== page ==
A small study done by researchers from London found psychedelic drugs may treat depression just as effectively as commonly prescribed antidepressants.

The results of the six-week study were published on Wednesday in The New England Journal of Medicine. Researchers conducted a Phase 2 clinical trial that compared the therapeutic doses of psilocybin, the psychedelic compound in magic mushrooms, with escitalopram, a selective serotonin reuptake inhibitor (SSRI).

During the trial, scientists from Imperial College London’s Centre for Psychedelic Research observed the functioning and moods of 59 adults.

Around 40 percent of the group had to be weaned off of the medication they were prescribed to treat their depression before the study began. Of the participants, 30 were given two 25 mg doses of psilocybin three weeks apart and also received daily placebo pills for six weeks. 

The rest of the 29 participants were given a daily dose of the SSRI and only received a small dose of the psilocybin during two visits.

All participants received psychological support and were evaluated before they were deemed safe to go home. At the end of the trial, subjects were given a QIDS-SR-16 questionnaire.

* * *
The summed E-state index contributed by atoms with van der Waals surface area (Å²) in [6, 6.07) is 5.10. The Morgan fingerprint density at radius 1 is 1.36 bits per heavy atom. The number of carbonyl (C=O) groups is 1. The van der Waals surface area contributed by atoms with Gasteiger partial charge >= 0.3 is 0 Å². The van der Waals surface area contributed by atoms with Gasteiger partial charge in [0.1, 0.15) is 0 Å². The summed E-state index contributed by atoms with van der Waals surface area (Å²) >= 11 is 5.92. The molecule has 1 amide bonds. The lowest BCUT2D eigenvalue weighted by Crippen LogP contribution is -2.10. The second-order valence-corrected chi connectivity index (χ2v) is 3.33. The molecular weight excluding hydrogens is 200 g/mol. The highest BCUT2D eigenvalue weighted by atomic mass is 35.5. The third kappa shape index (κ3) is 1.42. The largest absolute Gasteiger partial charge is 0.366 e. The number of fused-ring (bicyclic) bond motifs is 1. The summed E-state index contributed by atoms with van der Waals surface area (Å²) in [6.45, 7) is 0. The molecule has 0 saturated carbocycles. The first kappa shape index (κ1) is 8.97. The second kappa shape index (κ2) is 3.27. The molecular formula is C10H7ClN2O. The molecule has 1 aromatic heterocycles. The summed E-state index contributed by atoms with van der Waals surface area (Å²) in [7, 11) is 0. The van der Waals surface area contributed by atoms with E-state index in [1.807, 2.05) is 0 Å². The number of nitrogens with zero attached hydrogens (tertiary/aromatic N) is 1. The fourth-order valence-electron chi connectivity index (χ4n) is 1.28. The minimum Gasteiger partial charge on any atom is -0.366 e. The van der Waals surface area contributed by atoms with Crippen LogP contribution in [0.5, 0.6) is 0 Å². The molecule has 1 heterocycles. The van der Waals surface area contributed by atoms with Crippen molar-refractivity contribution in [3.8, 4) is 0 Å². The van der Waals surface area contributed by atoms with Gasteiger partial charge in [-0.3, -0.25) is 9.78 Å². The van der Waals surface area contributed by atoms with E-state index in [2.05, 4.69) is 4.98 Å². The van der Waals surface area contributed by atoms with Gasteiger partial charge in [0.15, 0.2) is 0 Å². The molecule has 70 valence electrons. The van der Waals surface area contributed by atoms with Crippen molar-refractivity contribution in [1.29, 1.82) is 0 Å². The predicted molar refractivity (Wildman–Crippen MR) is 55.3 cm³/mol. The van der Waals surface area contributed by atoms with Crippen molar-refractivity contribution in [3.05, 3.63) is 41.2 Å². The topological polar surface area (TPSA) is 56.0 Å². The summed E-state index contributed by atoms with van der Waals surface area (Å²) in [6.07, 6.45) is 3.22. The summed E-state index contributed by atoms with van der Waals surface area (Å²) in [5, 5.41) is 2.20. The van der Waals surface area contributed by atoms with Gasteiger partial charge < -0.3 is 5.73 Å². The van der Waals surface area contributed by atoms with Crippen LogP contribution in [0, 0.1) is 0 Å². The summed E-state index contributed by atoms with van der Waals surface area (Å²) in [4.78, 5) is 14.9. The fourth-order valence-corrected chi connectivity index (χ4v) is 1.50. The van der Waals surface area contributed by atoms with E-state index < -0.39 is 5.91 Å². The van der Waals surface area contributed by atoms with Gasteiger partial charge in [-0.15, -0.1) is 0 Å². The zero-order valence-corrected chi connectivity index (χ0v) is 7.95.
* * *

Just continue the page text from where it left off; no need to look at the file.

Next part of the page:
Researchers found that subjects given psilocybin experienced more improvement for their depression compared to those who took escitalopram.

“We were honestly surprised that psilocybin performed as well as it did,” Robin Carhart-Harris, lead researcher of the study, stated.

Although secondary results revealed participants preferred psilocybin over escitalopram, researchers revealed more trials need to be done in order to gain a better understanding of the effects of psilocybin compared to antidepressants.

Nonetheless, Roland Griffiths, director of the Center for Psychedelic and Consciousness Research at Johns Hopkins University, revealed the results from the study by scientists in London appear promising.

“This is huge because it’s showing that psilocybin is at least as good — and probably better — than the gold standard treatment for depression,” he said.

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